x-phi + a-phi = phi

July 23, 2007

This is the mathematical equation for reconciling philosophical methods that Dave Chalmers put up at the end of his excellent talk that closed the ‘Experimental Philosophy Meets Conceptual Analysis’ conference here at ANU.

Dave’s talk raised some interesting questions about what exactly experimental philosophy is and what exactly conceptual analysis is. ‘A-phi’ refers to ‘a priori philosophy’, which Dave suggested better captures the traditional projects of analytic philosophy better than ‘conceptual analysis’ does. After all, it does seem as though many ‘experimental philosophers’ are engaged in conceptual analysis of a sort, so using these as dividing lines might be a bit misleading.

A distinction was also drawn between ‘experimental philosophy’ and ’empirical philosophy’; my work on moral disagreement was cited as an example of the latter, since I didn’t actually do any of the experiments myself. The kind of work done by Joshua Knobe and Shaun Nichols, on the other hand, falls squarely into the former category.

Finally, ‘negative’ experimental philosophy was distinguished from ‘positive’ experimental philosophy; the former, Dave claimed, seeks to raise doubt about the philosophical status of intuition by finding disagreement in those intuitions, while the latter attempts to detect interesting and informative patterns in intuitions. I’m a bit skeptical of the stability of this distinction. My work on disagreement initially seems to fall into the former category, but I think it can also be argued that cross-cultural variation in moral beliefs is, in its own way, an ‘interesting and informative pattern’. So it seems that it’s possible to read one paper in both of those ways.

The overall message of the conference was extremely positive; the point made by lots of speakers (including myself) was that experimental, empirical, and a priori philosophy are all part of the same project, and that these methods can usefully complement one another. Thus while aspects of a question may require empirical or experimental philosophy- as in the case of moral disagreement, for example- other aspects of these questions may require more straightforwardly a priori inquiry — such as the question of whether expressivism is a conceptually coherent view.

Slides of Dave Chalmers’ talk should be available on his website soon, although they were not at the time of this writing. Those of you with access to GoBleen will be able to see the slides from my talk, ‘Moral Disagreement: Empirical and Conceptual Issues.’ In the meantime, feel free to use this space to discuss: what is at issue between experimental philosophers and their a priorist counterparts? Can’t we all just get along?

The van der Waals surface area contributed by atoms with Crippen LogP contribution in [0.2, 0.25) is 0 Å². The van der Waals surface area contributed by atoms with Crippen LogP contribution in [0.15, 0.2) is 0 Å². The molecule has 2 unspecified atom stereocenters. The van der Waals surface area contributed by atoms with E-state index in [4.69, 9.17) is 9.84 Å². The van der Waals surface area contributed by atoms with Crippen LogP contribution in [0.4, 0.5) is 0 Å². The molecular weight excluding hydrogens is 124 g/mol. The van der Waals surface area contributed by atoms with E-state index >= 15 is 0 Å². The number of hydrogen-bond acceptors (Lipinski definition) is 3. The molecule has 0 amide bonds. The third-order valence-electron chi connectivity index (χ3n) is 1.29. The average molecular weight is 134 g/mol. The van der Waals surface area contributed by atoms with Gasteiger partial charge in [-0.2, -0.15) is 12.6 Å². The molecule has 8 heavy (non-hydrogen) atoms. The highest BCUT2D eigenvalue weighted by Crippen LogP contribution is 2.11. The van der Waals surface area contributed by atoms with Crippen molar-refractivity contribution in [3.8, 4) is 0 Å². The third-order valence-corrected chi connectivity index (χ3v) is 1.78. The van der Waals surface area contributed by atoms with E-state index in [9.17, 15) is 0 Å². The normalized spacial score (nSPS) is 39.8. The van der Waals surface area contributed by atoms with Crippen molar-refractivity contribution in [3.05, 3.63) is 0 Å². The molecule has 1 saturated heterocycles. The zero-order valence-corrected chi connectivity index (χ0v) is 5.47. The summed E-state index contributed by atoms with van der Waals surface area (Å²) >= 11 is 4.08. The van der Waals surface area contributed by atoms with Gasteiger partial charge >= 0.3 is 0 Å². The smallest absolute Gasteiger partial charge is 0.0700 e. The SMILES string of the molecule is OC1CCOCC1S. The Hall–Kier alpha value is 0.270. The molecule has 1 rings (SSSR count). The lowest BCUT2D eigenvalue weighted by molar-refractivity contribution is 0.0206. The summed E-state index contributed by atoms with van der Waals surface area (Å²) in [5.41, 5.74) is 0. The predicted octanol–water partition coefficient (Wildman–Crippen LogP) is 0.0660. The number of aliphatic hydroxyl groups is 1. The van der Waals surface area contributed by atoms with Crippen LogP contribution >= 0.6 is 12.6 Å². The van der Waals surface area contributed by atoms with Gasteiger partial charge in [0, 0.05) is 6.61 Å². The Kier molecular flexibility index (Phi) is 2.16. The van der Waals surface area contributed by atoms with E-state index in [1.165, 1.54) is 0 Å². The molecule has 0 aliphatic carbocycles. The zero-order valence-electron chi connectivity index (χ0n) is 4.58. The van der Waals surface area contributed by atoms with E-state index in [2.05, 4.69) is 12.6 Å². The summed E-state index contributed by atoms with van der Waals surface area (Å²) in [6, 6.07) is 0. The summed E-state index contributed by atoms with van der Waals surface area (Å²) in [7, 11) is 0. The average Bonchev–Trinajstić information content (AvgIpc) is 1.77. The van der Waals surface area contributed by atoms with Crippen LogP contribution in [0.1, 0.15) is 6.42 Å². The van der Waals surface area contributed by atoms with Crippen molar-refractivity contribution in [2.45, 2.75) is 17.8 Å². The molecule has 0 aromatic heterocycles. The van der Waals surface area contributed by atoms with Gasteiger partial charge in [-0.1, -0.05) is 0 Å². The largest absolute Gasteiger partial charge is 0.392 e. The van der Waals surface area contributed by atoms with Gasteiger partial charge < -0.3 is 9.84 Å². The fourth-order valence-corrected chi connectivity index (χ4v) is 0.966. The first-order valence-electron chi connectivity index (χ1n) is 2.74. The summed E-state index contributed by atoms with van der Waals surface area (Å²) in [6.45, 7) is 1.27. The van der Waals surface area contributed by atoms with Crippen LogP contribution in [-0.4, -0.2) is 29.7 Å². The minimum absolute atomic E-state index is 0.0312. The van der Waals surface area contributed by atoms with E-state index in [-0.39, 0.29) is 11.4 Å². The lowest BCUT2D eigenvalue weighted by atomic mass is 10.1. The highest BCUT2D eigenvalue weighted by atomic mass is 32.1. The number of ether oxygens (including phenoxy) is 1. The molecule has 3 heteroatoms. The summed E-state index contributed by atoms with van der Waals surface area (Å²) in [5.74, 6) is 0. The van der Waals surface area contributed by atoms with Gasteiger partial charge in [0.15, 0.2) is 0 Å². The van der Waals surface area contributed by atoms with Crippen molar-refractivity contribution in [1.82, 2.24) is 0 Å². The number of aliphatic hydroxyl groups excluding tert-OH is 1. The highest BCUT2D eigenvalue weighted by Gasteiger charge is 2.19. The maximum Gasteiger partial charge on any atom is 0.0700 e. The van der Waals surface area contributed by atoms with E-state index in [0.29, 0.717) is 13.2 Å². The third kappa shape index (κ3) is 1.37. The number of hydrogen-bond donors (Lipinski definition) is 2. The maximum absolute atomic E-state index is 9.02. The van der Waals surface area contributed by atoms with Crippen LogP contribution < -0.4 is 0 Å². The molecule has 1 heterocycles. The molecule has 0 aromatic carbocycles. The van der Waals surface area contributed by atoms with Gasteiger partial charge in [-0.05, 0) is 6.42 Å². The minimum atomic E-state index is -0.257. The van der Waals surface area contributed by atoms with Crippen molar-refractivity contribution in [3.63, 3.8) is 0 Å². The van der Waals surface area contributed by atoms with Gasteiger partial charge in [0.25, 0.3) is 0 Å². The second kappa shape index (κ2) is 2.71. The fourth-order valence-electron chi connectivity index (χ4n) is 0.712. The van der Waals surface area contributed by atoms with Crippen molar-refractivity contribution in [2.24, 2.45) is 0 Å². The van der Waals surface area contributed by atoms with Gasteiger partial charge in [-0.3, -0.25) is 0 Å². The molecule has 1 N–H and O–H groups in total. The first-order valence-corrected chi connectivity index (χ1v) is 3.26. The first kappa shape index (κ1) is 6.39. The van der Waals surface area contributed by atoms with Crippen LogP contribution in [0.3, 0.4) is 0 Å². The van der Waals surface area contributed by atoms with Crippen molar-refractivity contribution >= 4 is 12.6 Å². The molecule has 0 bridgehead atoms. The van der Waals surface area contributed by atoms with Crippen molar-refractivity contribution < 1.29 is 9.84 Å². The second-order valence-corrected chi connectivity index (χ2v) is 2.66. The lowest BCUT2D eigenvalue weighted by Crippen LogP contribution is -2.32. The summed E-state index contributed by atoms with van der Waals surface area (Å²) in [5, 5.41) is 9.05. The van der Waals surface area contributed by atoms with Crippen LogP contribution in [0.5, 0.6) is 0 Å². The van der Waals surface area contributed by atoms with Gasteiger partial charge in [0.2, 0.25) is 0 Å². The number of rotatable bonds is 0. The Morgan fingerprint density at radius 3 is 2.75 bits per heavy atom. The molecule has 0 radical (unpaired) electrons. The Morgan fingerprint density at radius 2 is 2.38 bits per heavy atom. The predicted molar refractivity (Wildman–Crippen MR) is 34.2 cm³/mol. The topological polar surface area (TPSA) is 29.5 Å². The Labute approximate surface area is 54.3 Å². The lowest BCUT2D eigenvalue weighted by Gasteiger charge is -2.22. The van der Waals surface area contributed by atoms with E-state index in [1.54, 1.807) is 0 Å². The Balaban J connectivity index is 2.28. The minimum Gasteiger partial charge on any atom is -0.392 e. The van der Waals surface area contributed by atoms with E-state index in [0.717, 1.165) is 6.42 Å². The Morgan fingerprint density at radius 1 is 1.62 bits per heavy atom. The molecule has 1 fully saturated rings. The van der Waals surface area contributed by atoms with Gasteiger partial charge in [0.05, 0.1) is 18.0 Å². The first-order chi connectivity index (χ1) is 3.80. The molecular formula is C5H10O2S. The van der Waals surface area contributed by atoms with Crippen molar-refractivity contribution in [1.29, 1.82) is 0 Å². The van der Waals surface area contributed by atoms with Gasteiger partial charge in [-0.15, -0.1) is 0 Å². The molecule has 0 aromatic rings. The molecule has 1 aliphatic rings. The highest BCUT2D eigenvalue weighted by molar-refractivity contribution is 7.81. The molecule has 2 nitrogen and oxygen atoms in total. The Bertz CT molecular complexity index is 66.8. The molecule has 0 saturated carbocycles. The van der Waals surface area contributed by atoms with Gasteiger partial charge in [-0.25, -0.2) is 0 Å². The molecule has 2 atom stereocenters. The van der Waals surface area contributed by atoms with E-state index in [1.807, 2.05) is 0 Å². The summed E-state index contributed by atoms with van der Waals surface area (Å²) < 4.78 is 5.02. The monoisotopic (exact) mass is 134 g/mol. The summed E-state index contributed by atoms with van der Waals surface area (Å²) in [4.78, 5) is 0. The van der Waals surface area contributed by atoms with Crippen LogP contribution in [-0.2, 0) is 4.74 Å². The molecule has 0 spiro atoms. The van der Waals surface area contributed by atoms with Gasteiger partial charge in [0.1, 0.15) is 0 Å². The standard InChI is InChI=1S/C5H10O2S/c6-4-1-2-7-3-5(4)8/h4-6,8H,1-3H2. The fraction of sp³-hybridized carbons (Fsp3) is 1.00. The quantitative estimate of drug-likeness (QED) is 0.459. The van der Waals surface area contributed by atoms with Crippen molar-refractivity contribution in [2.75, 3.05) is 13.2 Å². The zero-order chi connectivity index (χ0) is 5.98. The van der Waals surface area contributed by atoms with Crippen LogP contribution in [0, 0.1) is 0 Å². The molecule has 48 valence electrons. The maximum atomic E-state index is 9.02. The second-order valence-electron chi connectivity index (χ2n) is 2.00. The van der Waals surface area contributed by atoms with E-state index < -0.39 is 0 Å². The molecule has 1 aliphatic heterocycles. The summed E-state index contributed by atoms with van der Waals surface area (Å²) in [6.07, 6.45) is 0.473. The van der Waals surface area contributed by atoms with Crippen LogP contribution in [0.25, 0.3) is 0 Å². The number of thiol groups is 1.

presuppositions and the a priori

July 13, 2007

I’ve written a paper proposing the following constraint on knowability a priori and arguing that it has some wide-ranging implications for the study of the a priori. You can see the paper for more on that. In this post, I’ll be concerned to motivate the constraint and to defend it against some looming objections. Here is the constraint:

(AK) For any p, p is knowable a priori only if, for any presupposition q of p, q is knowable a priori.

Here are several arguments for (AK), or something close enough.[1]

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On Ruth Byrne, The Rational Imagination

July 10, 2007

Recently I have been reading Ruth Byrne’s book The Rational Imagination (2005). The book turned out less relevant to the things I am interested in. To make sure it wasn’t a total waste though, I would like to raise a worry I have with the general argumentative strategy of the book.

The Rational Imagination is really two books in one. The descriptive book summarizes many interesting results of the psychology experiments Byrne and her associates have done on how people’s counterfactual reasoning tends to be influenced. When thinking about how things might be different, people tend to focus on short-term consequences of actions, long-term consequences of inactions, controllable events, and enabling (as opposed to causal) relations. Ch. 3-7 presents interesting empirical results that should be of interest to philosophers interested in modal epistemology. The normative book promises to argue that counterfactual reasoning is rational, but I am not sure she delivers on this promise. I will raise a worry for her argument, and from that, suggest some things she would need to explain in order to spell out a more complete theory of rationality for counterfactual reasoning.

The stated overarching argument of the book is as follows (208):
1. Humans are capable of rational thought.
2. The principles that underlie rational thought guide the sorts of possibilities that people think about.
3. These principles underlie counterfactual imagination.
C. Counterfactual imagination is rational.
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